(RxWiki News) Most prostate cancers are fed by male hormones called androgens. So treating the disease often involves blocking these hormones. It’s called androgen deprivation therapy (ADT), and it’s been used for decades – but not without controversy.
An animal study – which is very preliminary – suggests that using ADT to prevent prostate cancer may be harmful for men with certain genetic mutations. Furthermore, losing testosterone as a man ages may increase the risk for dangerous pre-cancers.
"Develop a prostate screening plan that makes sense."
The study involving mice was led by Thomas R. Roberts, PhD, co-chair of the Department of Cancer Biology at the Dana-Farber Cancer Institute and professor of biological chemistry and molecular pharmacology at Harvard Medical School in Boston.
Two previous trials have shown that ADT used to ward off prostate cancer does decrease the risk of low-grade prostate cancers, but increases the risks for high-grade tumors. An abnormality called “high-grade prostatic intraepithelial neoplasia” is a major precursor for prostate cancer. The condition may mean that a genetic fault in a gene that’s designed to suppress tumors isn’t working.
Prostate cancer specialist, E. David Crawford, MD, told dailyRx News, “The two trials mentioned were the Prostate Cancer Prevention Trial (PCPT) and Reduction of Prostate Cancer (REDUCE).”
Dr. Crawford says he doesn’t use the drugs tested in these studies for ADT – finasteride (sold under the brand names Proscar and Propecia) and dutasteride (Avodart), both of which are approved to treat enlarged prostate, a condition known as benign prostatic hyperplasia (BPH) . “I really don't consider these agents to be legitimate sources of ADT,” said Dr. Crawford, who is professor of surgery, urology, and radiation oncology, and head of the Section of Urologic Oncology at the University of Colorado Health Sciences Center in Denver.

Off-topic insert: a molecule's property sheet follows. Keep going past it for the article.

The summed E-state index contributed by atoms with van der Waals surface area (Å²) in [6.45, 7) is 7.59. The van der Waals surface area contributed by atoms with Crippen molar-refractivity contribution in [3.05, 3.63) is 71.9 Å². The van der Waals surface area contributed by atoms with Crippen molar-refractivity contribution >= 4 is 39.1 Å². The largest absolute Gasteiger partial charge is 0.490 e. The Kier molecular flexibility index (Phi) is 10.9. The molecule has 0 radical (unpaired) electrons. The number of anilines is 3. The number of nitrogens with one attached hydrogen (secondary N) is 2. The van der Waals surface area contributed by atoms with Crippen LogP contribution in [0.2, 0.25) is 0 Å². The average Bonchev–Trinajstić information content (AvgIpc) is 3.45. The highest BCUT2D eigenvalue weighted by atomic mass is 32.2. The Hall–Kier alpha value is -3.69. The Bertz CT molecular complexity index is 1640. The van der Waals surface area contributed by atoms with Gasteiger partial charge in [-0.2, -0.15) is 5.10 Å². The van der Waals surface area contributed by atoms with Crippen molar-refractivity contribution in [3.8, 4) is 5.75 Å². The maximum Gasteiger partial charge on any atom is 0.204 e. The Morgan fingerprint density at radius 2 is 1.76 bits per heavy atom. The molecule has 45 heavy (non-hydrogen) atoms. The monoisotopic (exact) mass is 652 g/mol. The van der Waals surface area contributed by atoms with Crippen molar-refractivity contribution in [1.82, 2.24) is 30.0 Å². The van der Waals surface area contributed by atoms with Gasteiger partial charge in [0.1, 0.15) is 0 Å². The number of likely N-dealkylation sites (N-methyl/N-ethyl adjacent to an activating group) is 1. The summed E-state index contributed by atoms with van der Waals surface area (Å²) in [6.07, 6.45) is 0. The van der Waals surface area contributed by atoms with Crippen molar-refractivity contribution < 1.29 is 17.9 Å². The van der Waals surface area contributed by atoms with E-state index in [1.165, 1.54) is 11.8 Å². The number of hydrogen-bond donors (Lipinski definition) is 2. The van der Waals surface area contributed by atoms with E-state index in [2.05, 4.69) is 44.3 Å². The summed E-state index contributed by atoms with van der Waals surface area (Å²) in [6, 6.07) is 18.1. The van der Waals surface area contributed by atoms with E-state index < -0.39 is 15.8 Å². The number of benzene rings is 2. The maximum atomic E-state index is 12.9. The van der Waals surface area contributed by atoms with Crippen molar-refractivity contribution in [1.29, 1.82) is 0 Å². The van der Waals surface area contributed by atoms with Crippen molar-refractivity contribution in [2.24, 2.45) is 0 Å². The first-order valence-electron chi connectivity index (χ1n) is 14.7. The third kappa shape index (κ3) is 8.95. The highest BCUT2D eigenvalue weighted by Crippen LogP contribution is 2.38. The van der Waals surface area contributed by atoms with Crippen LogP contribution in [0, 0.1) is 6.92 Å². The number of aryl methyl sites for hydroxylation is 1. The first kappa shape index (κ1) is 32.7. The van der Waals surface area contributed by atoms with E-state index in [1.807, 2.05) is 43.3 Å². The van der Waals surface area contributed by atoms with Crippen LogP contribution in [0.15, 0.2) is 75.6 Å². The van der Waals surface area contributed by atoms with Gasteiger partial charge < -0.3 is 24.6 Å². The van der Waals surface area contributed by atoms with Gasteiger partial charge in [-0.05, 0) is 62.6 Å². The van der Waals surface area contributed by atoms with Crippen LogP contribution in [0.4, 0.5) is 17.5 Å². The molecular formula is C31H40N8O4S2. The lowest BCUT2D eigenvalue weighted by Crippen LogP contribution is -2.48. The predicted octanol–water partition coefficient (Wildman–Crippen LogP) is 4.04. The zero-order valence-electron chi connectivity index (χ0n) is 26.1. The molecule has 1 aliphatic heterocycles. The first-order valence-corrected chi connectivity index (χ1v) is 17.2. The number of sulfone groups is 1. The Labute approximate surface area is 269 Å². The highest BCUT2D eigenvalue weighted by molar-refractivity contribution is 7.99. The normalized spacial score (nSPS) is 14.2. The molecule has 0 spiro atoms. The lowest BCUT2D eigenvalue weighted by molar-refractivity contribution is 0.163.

“As mentioned in both trials, there was a slight increase in high grade cancers. Why? The most plausible reason is that the volume of the prostate was reduced with both drugs in the studies, and so when biopsies were done, it was an overdetection bias,” Dr. Crawford said.
He uses the analogy of it being easier to find a marble in a golf ball-sized gland than it would be to find a marble in an orange.
For this study, Dr. Roberts and his team worked with a mouse model of high-grade prostatic intraepithelial neoplasia and used various types of ADT to treat it. The goal was to shrink the tumors, which occurred, but they returned in a more invasive form.
"Stretching our data even further, these findings suggest that as men age and their testosterone levels decrease, loss of testosterone might actually encourage indolent prostate tumors to become more aggressive," Roberts said. "This suggests that testosterone supplements might be a good thing for the prostate, even though current wisdom suggests the opposite."
Dr. Crawford said in an email, “Both finsteride and dutasteride RAISE the serum testosterone, not lower it, so their last sentence is not true.”
The authors and Dr. Crawford note that this is a preliminary study and that the prostates of mice are very different from those of men.
This preclinical study was published December 19 in Cancer Discovery, a journal of the American Association for Cancer Research.
This study was supported by grants from the Dana-Farber/Harvard Cancer Center Specialized Program of Research Excellence award and National Institutes of Health grants.
Dr. Roberts has a commercial research grant and is a consultant/advisory board member of Novartis. Another author also has a commercial research grant from Novartis, receives honoraria for serving on the speakers’ bureau for Sanofi and is a consultant/advisory board member of the National Brain Tumor Society.